There’s a scene in the opening moments of the film where the main character is approached by a woman at one of his public readings. She asks him why his character murders people and what are his true motives behind these murders. To this, he simply replies: “because he can.” This scene pretty much sums up the movie for you. Almost nothing in the film is driven by solid reasoning but at the same time, there’s a lot to take in.
Two major plots are imbued in Netflix’s new Spanish thriller: One of them focuses on the main character, who is a writer recreating all the killings that he has described in his work; the other narrative seemingly serves as an allegory to the current state of local politics with its portrayal of drugs and corruption that ensues in the backdrop of the writer’s story. These two plots, when intertwined with one another, create a fairly compelling hour and a half.
But one cannot help but notice how almost all of it comes off as nothing but a relentless cocktail of several noir cliches. Even the conviction with which ‘The Silence of the Marsh’ walks you through its entire storyline is quite questionable as its pace is all over the place and barely manages to scratch the surface of the intricacies that you would expect from it. In the end, it only leaves you with a bittersweet feeling, with its shallow social criticism being one of its few appreciable aspects.
The Silence of the Marsh Plot Summary
Based on a novel written by Juanjo Braulio, the film begins with the first-person narration of Q, the main character who is a renowned crime writer. He himself reveals that none of his books are a work of fiction and are based on the brutal crimes that he has committed himself. When he starts writing a whole new novel, he abducts a professor of Economics, who was previously accused of being involved in several schemes of corruption while working as an advisor for the Valencian regional government. However, this abduction does not really go as planned and before Q can react to the given situation, it already starts to slip right out of his hand. In the meantime, a second layer of the film’s plot reveals all the panic that ensues in the real world after the kidnapping of the professor.
The Silence of the Marsh Review
The structure of the storyline of ‘The Silence of the Marsh’ works both in its favor and against it. How it manages to meld reality using its gritty murderous plot evokes a sense of intrigue in a viewer. Throughout its runtime, you can’t help but wonder how the personal narrative of the main character will eventually have some connective threads with the parallel societal rendering that unravels in the background. However, on the downside, it tries to deal with way too many subplots in its narrow runtime. Although its undercurrent of references and allegories is quite appreciable, they just seem to be all over the place, making its storyline quite convoluted; especially towards the end.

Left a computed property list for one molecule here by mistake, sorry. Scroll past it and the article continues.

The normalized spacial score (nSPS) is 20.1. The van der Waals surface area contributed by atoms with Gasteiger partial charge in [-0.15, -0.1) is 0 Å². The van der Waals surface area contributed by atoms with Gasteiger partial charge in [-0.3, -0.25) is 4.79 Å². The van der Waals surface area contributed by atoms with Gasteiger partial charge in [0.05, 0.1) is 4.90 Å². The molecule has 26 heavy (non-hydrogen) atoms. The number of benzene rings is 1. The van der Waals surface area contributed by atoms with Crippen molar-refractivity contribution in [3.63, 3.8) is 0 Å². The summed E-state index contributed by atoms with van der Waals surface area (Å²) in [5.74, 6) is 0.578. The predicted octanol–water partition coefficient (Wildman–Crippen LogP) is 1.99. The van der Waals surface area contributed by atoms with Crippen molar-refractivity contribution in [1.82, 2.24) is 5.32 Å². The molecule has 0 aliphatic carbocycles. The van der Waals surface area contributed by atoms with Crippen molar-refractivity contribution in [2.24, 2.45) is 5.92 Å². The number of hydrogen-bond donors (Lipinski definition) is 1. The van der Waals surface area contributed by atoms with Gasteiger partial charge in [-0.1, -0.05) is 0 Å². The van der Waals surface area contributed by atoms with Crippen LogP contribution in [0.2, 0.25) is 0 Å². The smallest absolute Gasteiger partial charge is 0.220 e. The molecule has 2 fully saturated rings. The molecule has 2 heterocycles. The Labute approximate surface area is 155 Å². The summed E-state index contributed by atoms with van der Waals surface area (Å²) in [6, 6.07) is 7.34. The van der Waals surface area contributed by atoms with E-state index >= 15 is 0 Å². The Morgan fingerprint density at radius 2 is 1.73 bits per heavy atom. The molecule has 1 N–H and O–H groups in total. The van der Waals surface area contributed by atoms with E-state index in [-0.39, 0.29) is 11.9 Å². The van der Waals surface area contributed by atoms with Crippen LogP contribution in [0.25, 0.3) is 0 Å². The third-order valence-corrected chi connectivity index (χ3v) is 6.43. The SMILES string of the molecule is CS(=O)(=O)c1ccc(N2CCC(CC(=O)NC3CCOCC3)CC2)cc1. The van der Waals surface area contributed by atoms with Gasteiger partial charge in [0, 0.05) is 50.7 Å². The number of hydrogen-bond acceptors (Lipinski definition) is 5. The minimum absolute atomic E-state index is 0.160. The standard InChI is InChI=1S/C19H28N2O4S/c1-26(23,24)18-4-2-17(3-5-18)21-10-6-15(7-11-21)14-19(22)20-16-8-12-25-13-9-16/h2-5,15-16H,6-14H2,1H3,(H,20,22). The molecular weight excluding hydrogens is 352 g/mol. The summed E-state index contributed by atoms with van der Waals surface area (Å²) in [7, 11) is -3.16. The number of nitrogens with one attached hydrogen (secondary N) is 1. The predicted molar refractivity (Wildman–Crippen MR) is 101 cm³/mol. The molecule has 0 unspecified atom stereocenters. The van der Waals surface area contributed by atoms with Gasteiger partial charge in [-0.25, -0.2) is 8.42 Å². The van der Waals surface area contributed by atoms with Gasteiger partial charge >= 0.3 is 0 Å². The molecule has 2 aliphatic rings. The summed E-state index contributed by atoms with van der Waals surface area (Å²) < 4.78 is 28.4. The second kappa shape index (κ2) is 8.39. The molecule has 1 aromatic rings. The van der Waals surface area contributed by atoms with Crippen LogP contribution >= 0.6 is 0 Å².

What’s commendable is that despite all of its political commentary, the film never really takes a biased stand on either side of the coin that it depicts. Moreover, as a viewer, you also find yourself connecting well with the main protagonist, Q, despite his horrendous acts of violence. The film recounts the inner workings of his mind almost on a very personal level and the fact that the narrative of the film keeps shifting back to a first-person POV during his scenes, makes you feel quite congenial towards him. There are times when you can’t help but wonder if he is an actual person who is simply recalling his own intimate memoirs. And it’s not until the climactic moments that you realize why it devices such a unique format of narration. Not to mention, Pedro Alonso’s great performance adds more heft to this convincing experience.
Overall, ‘The Silence of the Marsh’ is unique in a sense that it manages to give you a very refreshing perspective at the genre’s tropes by only making some minor tweaks in its narrative style. Even its involvement of politics and culture will certainly be more appealing to the local audience as it alludes to certain realities of the society. However, because of its linear style and forced climax, it simply misses the beat and even leaves a few plot points unfinished. Not highly recommended but still watchable, especially if you’re drawn to foreign movies that walk you through a wide range of stunning local landscapes.